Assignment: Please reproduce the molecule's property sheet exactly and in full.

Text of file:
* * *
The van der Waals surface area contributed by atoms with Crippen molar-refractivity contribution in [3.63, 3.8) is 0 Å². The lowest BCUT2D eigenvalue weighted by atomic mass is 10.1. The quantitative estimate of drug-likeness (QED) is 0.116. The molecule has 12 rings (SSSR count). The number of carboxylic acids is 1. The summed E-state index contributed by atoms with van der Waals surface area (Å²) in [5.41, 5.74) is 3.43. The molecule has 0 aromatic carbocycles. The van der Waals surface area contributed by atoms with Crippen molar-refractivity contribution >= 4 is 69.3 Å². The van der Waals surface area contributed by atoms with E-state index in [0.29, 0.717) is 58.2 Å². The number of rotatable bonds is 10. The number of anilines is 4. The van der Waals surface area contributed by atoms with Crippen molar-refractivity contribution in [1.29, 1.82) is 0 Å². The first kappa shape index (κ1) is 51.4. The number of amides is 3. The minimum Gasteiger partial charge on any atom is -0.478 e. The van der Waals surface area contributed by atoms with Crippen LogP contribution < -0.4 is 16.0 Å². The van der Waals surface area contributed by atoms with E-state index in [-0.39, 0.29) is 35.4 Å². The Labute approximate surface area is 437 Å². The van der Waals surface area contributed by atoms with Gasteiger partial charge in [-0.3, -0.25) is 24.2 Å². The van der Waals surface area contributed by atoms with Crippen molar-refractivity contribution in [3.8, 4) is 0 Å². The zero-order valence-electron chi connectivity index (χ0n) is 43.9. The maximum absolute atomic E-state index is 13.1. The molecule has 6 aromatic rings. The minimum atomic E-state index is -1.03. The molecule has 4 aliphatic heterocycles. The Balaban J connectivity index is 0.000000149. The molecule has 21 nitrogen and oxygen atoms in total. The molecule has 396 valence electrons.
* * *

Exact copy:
The van der Waals surface area contributed by atoms with Crippen molar-refractivity contribution in [3.63, 3.8) is 0 Å². The lowest BCUT2D eigenvalue weighted by atomic mass is 10.1. The quantitative estimate of drug-likeness (QED) is 0.116. The molecule has 12 rings (SSSR count). The number of carboxylic acids is 1. The summed E-state index contributed by atoms with van der Waals surface area (Å²) in [5.41, 5.74) is 3.43. The molecule has 0 aromatic carbocycles. The van der Waals surface area contributed by atoms with Crippen molar-refractivity contribution >= 4 is 69.3 Å². The van der Waals surface area contributed by atoms with E-state index in [0.29, 0.717) is 58.2 Å². The number of rotatable bonds is 10. The number of anilines is 4. The van der Waals surface area contributed by atoms with Crippen molar-refractivity contribution in [1.29, 1.82) is 0 Å². The first kappa shape index (κ1) is 51.4. The number of amides is 3. The minimum Gasteiger partial charge on any atom is -0.478 e. The van der Waals surface area contributed by atoms with Crippen LogP contribution < -0.4 is 16.0 Å². The van der Waals surface area contributed by atoms with E-state index in [-0.39, 0.29) is 35.4 Å². The Labute approximate surface area is 437 Å². The van der Waals surface area contributed by atoms with Gasteiger partial charge in [-0.3, -0.25) is 24.2 Å². The van der Waals surface area contributed by atoms with Crippen molar-refractivity contribution in [3.8, 4) is 0 Å². The zero-order valence-electron chi connectivity index (χ0n) is 43.9. The maximum absolute atomic E-state index is 13.1. The molecule has 6 aromatic rings. The minimum atomic E-state index is -1.03. The molecule has 4 aliphatic heterocycles. The Balaban J connectivity index is 0.000000149. The molecule has 21 nitrogen and oxygen atoms in total. The molecule has 396 valence electrons.